Murdered on the 8th of September 1888, Annie Chapman belongs to the ‘canonical five’ victims of Jack the Ripper. When found dead, her body was terribly mutilated: her throat was cut from left to right and she had been disembowelled, with her intestines thrown out of her abdomen over each of her shoulders. The morgue examination revealed that a part of her uterus was missing. Following the murder, a number of suspects were investigated, but no conclusive evidence was found against any of them.
By 1888, Chapman was living in common lodging houses in Whitechapel and she earned some income from crochet work (making antimacassars and selling flowers), supplemented by casual prostitution. An acquaintance described her as ‘very civil and industrious when sober’, but also noted, ‘I have often seen her the worse for drink”.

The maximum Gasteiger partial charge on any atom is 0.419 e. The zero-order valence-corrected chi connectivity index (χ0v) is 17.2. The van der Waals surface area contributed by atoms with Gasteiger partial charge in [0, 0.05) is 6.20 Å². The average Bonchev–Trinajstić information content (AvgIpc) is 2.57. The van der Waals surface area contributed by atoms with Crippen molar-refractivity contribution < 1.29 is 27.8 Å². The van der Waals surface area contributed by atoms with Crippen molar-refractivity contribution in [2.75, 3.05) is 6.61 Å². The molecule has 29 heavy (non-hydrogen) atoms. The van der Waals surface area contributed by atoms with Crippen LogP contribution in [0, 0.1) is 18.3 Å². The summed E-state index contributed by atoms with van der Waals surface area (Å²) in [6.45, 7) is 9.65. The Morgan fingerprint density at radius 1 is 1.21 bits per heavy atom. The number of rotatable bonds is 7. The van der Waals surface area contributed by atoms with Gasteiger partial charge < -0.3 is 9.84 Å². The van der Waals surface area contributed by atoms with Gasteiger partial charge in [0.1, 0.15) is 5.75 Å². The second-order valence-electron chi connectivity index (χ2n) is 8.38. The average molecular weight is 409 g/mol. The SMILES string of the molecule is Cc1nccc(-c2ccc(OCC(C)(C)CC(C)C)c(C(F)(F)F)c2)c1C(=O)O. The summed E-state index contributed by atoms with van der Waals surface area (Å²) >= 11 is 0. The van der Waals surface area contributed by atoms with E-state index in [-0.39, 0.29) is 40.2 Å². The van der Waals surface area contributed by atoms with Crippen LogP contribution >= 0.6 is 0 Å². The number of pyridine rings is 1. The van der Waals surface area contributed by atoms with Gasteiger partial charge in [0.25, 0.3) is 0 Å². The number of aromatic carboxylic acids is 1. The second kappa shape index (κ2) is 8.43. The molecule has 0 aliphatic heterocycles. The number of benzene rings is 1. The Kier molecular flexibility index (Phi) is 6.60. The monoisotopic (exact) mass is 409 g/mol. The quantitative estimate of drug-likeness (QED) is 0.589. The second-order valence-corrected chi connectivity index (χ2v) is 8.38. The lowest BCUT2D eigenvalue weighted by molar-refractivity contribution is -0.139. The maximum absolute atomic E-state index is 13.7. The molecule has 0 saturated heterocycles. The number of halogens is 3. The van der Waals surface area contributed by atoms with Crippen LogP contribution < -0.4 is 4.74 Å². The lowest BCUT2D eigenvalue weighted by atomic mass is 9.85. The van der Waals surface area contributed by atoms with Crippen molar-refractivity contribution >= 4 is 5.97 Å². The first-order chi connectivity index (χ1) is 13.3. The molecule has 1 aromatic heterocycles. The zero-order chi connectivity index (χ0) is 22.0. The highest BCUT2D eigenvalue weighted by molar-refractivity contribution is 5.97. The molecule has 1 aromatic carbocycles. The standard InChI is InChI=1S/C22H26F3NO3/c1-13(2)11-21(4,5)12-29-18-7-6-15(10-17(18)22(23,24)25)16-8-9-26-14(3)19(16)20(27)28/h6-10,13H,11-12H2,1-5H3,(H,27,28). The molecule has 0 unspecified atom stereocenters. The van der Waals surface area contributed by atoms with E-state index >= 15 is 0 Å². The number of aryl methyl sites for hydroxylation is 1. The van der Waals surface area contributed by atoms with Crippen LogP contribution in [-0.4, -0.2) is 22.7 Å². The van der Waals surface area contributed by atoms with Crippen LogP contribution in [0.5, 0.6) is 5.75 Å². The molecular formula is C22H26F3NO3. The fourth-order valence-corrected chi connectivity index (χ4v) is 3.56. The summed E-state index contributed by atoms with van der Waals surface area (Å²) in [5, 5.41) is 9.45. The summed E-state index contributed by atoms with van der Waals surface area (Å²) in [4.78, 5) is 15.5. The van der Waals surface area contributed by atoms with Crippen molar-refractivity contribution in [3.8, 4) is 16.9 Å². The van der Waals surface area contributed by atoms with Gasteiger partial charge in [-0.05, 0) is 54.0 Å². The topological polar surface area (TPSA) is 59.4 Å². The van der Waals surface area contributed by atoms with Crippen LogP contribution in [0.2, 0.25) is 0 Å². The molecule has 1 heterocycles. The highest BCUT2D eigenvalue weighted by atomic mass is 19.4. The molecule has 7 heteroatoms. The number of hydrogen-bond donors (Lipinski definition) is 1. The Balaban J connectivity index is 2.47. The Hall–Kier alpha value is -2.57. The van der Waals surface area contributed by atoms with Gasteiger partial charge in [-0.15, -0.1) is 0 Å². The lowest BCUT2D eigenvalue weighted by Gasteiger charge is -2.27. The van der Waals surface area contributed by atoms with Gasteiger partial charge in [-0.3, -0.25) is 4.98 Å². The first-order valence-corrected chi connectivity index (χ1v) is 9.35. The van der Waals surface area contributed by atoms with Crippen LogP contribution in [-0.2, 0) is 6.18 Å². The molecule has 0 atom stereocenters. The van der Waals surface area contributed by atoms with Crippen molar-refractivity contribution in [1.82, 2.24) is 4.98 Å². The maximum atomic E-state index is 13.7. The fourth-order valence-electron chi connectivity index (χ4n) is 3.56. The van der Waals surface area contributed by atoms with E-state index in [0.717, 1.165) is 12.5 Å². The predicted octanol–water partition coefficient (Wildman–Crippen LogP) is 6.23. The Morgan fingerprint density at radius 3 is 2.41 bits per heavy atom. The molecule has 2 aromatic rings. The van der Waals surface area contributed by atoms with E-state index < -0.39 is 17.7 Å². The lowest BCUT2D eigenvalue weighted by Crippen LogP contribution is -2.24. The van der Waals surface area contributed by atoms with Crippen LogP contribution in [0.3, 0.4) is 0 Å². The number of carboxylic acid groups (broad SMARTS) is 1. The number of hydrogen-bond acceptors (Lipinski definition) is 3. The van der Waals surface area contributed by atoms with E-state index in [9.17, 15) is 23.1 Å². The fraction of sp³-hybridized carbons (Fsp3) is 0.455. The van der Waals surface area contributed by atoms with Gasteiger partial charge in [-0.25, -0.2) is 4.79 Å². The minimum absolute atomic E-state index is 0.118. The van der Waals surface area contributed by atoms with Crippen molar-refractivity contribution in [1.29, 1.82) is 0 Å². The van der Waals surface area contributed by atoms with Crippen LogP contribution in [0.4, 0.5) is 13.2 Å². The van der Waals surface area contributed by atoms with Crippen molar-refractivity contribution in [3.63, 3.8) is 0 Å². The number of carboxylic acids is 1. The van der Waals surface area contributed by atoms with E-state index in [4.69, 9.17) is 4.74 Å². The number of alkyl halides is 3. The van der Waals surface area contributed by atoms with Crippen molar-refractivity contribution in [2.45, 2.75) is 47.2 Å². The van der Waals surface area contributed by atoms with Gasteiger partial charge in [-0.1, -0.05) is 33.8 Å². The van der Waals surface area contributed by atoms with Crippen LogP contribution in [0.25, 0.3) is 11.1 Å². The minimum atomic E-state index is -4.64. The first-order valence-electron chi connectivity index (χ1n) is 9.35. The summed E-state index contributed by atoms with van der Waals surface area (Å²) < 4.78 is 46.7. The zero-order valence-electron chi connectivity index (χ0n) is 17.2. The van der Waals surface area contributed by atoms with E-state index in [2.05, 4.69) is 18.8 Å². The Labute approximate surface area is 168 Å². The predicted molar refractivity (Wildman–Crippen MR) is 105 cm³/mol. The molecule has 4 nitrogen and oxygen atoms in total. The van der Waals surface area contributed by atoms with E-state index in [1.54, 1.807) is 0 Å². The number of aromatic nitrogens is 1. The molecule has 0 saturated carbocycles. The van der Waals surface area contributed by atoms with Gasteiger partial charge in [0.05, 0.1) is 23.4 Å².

On the morning of her death, Chapman found herself without money for her lodging and went out to earn some on the street. At the inquest one of the witnesses, Mrs. Elizabeth Long, testified that she had seen Chapman talking to a man at about 5:30 am. …
Mrs. Long described the man as over forty, and a little taller than Chapman, of dark complexion, and of foreign, ‘shabby-genteel’ appearance. He was wearing a deer-stalker hat and a dark overcoat.
Evidence indicated that Chapman may have been killed as late as at 5:30 am, in the enclosed backyard of a house occupied by sixteen people, none of whom had seen or heard anything at the time of the murder. Chapman’s protruding tongue and swollen face led Dr Phillips, the police surgeon, to think that she may have been asphyxiated with the handkerchief around her neck, before her throat was cut. As there was no blood trail leading to the yard, he was certain that she was killed where she was found.